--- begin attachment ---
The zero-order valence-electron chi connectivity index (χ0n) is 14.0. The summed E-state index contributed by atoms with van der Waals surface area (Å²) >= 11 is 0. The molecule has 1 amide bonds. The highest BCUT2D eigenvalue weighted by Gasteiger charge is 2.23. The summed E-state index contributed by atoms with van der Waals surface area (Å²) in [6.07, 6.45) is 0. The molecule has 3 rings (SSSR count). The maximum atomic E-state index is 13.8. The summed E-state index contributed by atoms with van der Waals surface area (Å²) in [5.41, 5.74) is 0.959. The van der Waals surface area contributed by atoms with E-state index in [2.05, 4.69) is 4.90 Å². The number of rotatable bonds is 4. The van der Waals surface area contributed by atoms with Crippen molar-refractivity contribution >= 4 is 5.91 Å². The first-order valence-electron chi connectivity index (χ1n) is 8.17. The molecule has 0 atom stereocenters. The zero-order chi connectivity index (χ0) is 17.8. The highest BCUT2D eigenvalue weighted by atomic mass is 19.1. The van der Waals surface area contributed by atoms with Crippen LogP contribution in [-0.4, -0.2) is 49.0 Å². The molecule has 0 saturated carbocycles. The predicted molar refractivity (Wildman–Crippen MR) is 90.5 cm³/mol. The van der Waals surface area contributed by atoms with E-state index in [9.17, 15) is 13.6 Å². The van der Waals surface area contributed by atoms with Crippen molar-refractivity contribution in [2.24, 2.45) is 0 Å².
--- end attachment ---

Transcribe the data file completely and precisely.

The zero-order valence-electron chi connectivity index (χ0n) is 14.0. The summed E-state index contributed by atoms with van der Waals surface area (Å²) >= 11 is 0. The molecule has 1 amide bonds. The highest BCUT2D eigenvalue weighted by Gasteiger charge is 2.23. The summed E-state index contributed by atoms with van der Waals surface area (Å²) in [6.07, 6.45) is 0. The molecule has 3 rings (SSSR count). The maximum atomic E-state index is 13.8. The summed E-state index contributed by atoms with van der Waals surface area (Å²) in [5.41, 5.74) is 0.959. The van der Waals surface area contributed by atoms with E-state index in [2.05, 4.69) is 4.90 Å². The number of rotatable bonds is 4. The van der Waals surface area contributed by atoms with Crippen molar-refractivity contribution >= 4 is 5.91 Å². The first-order valence-electron chi connectivity index (χ1n) is 8.17. The molecule has 0 atom stereocenters. The zero-order chi connectivity index (χ0) is 17.8. The highest BCUT2D eigenvalue weighted by atomic mass is 19.1. The van der Waals surface area contributed by atoms with Crippen LogP contribution in [-0.4, -0.2) is 49.0 Å². The molecule has 0 saturated carbocycles. The predicted molar refractivity (Wildman–Crippen MR) is 90.5 cm³/mol. The van der Waals surface area contributed by atoms with E-state index in [9.17, 15) is 13.6 Å². The van der Waals surface area contributed by atoms with Crippen molar-refractivity contribution in [2.24, 2.45) is 0 Å².